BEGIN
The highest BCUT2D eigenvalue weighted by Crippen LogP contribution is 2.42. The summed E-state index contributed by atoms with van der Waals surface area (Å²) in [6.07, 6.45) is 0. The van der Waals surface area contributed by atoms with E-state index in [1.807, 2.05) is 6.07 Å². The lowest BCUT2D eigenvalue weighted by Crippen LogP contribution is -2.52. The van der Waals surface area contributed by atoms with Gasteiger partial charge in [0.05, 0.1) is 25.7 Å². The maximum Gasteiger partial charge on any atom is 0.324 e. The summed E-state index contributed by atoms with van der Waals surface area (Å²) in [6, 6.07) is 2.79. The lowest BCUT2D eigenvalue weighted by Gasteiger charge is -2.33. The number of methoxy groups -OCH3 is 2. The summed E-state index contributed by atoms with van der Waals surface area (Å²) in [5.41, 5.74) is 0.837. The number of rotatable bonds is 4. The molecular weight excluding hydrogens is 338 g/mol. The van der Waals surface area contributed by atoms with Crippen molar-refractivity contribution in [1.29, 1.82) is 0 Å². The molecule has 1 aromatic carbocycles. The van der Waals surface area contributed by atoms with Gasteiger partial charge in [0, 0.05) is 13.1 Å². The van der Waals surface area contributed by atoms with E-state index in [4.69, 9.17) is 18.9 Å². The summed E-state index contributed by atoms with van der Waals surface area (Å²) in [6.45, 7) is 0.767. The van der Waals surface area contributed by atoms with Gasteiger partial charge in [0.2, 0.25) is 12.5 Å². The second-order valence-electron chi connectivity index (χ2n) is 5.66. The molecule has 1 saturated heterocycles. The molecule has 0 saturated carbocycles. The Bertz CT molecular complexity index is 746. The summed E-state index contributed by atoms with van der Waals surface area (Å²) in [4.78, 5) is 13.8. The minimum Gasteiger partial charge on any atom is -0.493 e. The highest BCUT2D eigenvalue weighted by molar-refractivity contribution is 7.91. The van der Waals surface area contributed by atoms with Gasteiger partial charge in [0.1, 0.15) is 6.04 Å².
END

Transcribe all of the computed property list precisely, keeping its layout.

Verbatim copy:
The highest BCUT2D eigenvalue weighted by Crippen LogP contribution is 2.42. The summed E-state index contributed by atoms with van der Waals surface area (Å²) in [6.07, 6.45) is 0. The van der Waals surface area contributed by atoms with E-state index in [1.807, 2.05) is 6.07 Å². The lowest BCUT2D eigenvalue weighted by Crippen LogP contribution is -2.52. The van der Waals surface area contributed by atoms with Gasteiger partial charge in [0.05, 0.1) is 25.7 Å². The maximum Gasteiger partial charge on any atom is 0.324 e. The summed E-state index contributed by atoms with van der Waals surface area (Å²) in [6, 6.07) is 2.79. The lowest BCUT2D eigenvalue weighted by Gasteiger charge is -2.33. The number of methoxy groups -OCH3 is 2. The summed E-state index contributed by atoms with van der Waals surface area (Å²) in [5.41, 5.74) is 0.837. The number of rotatable bonds is 4. The molecular weight excluding hydrogens is 338 g/mol. The van der Waals surface area contributed by atoms with Crippen molar-refractivity contribution in [1.29, 1.82) is 0 Å². The molecule has 1 aromatic carbocycles. The van der Waals surface area contributed by atoms with Gasteiger partial charge in [0, 0.05) is 13.1 Å². The van der Waals surface area contributed by atoms with E-state index in [4.69, 9.17) is 18.9 Å². The summed E-state index contributed by atoms with van der Waals surface area (Å²) in [6.45, 7) is 0.767. The van der Waals surface area contributed by atoms with Gasteiger partial charge in [0.2, 0.25) is 12.5 Å². The second-order valence-electron chi connectivity index (χ2n) is 5.66. The molecule has 1 saturated heterocycles. The molecule has 0 saturated carbocycles. The Bertz CT molecular complexity index is 746. The summed E-state index contributed by atoms with van der Waals surface area (Å²) in [4.78, 5) is 13.8. The minimum Gasteiger partial charge on any atom is -0.493 e. The highest BCUT2D eigenvalue weighted by molar-refractivity contribution is 7.91. The van der Waals surface area contributed by atoms with Gasteiger partial charge in [0.1, 0.15) is 6.04 Å².